One 10-year old boy's story of strength, courage
and determination to ride a bike this summer.
Ten-year-old Frank Hildebrand likes to talk about playing Nintendo Wii games, his favorite Ohio State football player and his 3rd place prize in sheep showmanship at last year's Madison County Fair. He plays baseball in the summer and sleds in the winter. He went to 4-H camp for the first time last year and loved it. His parents humbly boast he gets straight A's.
What might surprise you about this London Elementary student – who says the only thing different about him is that he has "an old name" – is that he was diagnosed with cerebral palsy as an infant.
Frank Hildebrand was born premature at 27 ½ weeks weighing in at only 2 pounds and one ounce. He received neonatal intensive care for several months before going home with his parents Drew and Jenny Hildebrand.
According to United Cerebral Palsy, Cerebral palsy – also referred to as CP – is a group of chronic conditions affecting body movement and muscle coordination. It is caused by damage to one or more specific areas of the brain, usually occurring during fetal development; around birth; or during infancy.
Cerebral palsy itself is not progressive – nor is it a "disease" – but secondary conditions, such as muscle spasticity, can develop. Although cerebral palsy is not technically "curable," training and therapy can help improve function.
In Frank Hildebrand's case, training and therapy has him looking forward to riding a bike with his mom and 6-year-old brother Jordan for the first time this summer. He has been visiting Tiffany Staley in Madison County Hospital's (MCH) Physical Therapy program twice a week for the last year since a sprained ankle sidelined him.
"Dude, you will be riding a two-wheel bike this summer," Staley told Frank Hildebrand during a recent therapy session.
Frank is still slightly skeptical, but understandably so considering when he first walked into Staley's office, Frank Hildebrand couldn't jump off the ground.
At Frank's first session with Tiffany, she prescribed some unusual therapy for a sprained ankle – core strengthening activities, like sit-ups, stretching and general fitness activities that target Frank's strength and core fitness. Today, he jumps several feet forward and clears a couple inches from a flat-footed stance.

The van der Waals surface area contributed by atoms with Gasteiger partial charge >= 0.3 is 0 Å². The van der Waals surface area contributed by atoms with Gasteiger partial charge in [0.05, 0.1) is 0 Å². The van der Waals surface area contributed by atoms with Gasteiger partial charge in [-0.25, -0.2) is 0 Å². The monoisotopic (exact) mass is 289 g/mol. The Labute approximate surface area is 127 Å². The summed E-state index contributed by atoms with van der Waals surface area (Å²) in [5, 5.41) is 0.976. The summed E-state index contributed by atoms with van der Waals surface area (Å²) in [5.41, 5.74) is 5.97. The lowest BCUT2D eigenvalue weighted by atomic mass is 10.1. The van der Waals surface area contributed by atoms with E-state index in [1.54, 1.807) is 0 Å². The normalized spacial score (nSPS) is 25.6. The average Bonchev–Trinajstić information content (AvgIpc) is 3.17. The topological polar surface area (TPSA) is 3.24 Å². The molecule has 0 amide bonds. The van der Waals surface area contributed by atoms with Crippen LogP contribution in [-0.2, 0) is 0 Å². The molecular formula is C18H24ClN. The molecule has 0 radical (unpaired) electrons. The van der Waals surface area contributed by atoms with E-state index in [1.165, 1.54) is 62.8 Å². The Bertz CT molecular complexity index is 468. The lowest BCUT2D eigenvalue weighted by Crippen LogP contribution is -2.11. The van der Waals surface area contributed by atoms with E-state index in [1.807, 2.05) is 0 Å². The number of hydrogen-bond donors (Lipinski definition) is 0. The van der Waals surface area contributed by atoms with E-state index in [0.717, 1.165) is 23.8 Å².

While Staley has seen the potential in Frank and works hard to make the sessions fun for him, she says it's his determination (and a few bottles of silly string) that keeps him coming back to therapy and enjoying it. He's been to dozens of therapists over the years at large hospitals and clinics, but he rates her "number 1" on the list of therapists he's seen because she is as he describes her "really, really great and funny."
As long as he shows progress, Frank gets to continue physical therapy at MCH. And unlike many other pediatric physical therapy programs in Central Ohio, there is no waiting list at MCH.
"I don't think enough people consider staying close to home for physical therapy," said Staley, who has been at MCH for three years. "What bothers me is that often people quit going because they have to drive too far, so they end up getting no therapy at all."
"We always used to think to get good quality physical therapy you had to go to the bigger cities," said Drew Hildebrand. "But, we found something that's really working close to home, and other parents with kids with similar problems should be aware of what we have right here in London."
Frank's mother Jenny credits the new approach by Staley – along with a supportive network of Frank's friends, and a caring treatment team at London Elementary since Frank was in 1st Grade – for his adaptability to everyday "kid things."
"He's been through so much," she said of the surgeries he underwent as an infant and the years of therapy. "We couldn't ask for a better situation for him."
And, Frank couldn't ask for a better network of support – or a better outlook.
"If I don't exercise much, my leg can stiffen up, so I think I'll keep on working on it," he says with a smile.